The opinion of the court was delivered by: NEAHER
Petitioner is currently a State prisoner at the Arthur Kill Correctional Facility in Staten Island and is scheduled for release on February 26, 1979. He seeks, pursuant to 28 U.S.C. § 2241, a writ of habeas corpus and vacatur of a detainer lodged against him. The application is without merit and therefore must be dismissed.
According to petitioner, he was released from federal custody in August 1973 after serving eighty months of a ten-year sentence imposed upon his conviction for sale of narcotics. Approximately two years later, on April 23, 1975, he was sentenced in the State courts to a term of imprisonment upon a plea of guilty to a charge of burglary. On December 20, 1974, a detainer was lodged against petitioner in favor of the United States Parole Board based upon a mandatory release violator warrant, which remains unexecuted to date and is at issue in this petition.
By a series of requests, petitioner attempted to have respondent in this action dispose of the detainer, so that any sentence imposed on the parole violation would run concurrently with his State court sentence. See Petitioner's Exhibits C, F, G, H, I, K, M, O. The Commission has repeatedly denied petitioner's requests and has taken the position that it will execute the warrant and take petitioner into federal custody upon his release from State prison; thereupon, it will afford him a parole revocation hearing.
Although it is not altogether clear, petitioner appears to seek either a direction lifting the detainer lodged against him (and presumably quashing the warrant) or a direction granting him an expedited parole revocation hearing. He claims entitlement to relief because of alleged violations of certain constitutional and statutory rights. He appears to argue that respondent's refusal to dispose of the detainer constitutes a deprivation of a liberty interest and that respondent's failure to provide him a preliminary hearing on the parole violation denied him rights provided in 18 U.S.C. §§ 4214(a) and 4214(b)(1). The crux of his contentions, however, is that respondent's decision to let the detainer stand is of dubious wisdom. He suggests that since his record while in custody and his prospects upon return to outside life are so good, he is unlikely to incur further incarceration for his parole violation. Thus, he argues he will be unduly punished and prejudiced by the time spent in prison waiting to receive his revocation hearing, which he estimates will take between 60-90 days from his retaking by federal authorities. He neither claims, however, that any delay in affording the revocation hearing has substantially impaired his ability to present mitigating circumstances to the Parole Commission nor complains that he was deprived of rehabilitative opportunities and an earlier parole date because of the outstanding detainer.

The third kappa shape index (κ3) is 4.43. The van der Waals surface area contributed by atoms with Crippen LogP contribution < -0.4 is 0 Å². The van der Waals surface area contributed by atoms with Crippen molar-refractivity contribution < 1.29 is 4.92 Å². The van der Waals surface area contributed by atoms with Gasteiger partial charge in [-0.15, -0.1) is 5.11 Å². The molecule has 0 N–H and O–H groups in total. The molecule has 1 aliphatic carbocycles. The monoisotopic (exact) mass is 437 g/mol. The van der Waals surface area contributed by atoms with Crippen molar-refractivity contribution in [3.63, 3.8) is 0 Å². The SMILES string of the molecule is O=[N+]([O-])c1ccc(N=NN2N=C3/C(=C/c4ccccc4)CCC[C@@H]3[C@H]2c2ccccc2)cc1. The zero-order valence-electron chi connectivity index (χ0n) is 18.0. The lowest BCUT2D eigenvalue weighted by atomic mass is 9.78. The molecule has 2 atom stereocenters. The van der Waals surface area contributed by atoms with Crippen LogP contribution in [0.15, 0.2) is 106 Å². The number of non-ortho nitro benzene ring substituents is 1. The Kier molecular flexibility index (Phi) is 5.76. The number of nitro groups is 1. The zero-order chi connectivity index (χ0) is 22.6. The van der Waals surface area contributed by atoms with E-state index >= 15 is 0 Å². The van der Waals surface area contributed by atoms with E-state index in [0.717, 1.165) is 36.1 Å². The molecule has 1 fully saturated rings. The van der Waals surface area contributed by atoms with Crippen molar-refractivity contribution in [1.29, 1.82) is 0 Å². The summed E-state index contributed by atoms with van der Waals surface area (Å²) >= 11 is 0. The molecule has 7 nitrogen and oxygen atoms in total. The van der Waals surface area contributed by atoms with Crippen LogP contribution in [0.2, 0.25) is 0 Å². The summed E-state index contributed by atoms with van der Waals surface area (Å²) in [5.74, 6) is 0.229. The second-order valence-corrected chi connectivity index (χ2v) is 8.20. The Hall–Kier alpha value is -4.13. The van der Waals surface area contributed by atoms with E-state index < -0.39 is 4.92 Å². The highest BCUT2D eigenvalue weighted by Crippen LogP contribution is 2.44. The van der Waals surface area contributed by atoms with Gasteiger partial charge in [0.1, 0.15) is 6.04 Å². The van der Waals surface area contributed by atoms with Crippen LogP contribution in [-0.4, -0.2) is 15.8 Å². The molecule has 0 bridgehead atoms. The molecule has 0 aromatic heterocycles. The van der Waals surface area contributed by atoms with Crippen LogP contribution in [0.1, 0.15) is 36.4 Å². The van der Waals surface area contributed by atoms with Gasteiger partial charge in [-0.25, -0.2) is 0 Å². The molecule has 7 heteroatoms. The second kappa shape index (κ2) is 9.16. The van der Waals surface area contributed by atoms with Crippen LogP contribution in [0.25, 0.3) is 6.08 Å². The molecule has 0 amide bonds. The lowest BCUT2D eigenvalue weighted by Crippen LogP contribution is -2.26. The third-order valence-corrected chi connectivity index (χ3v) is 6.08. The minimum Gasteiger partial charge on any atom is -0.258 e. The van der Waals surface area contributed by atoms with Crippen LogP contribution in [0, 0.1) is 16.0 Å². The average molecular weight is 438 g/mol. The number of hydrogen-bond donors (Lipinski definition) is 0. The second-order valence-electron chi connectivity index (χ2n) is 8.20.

Since it is now clear that petitioner pleaded guilty to the State charge on December 12, 1974, prior to the issuance of the mandatory release violator warrant, his attack based upon denial of certain statutory rights fails. 18 U.S.C. § 4214(b)(1) provides that conviction for a State crime committed subsequent to release on parole shall constitute probable cause for purposes of subsection (a) of § 4214. Thus, petitioner was not entitled to a preliminary hearing under § 4214(a); he was only entitled to "review" of the detainer by the Commission within 180 days of notification to the Commission of his placement.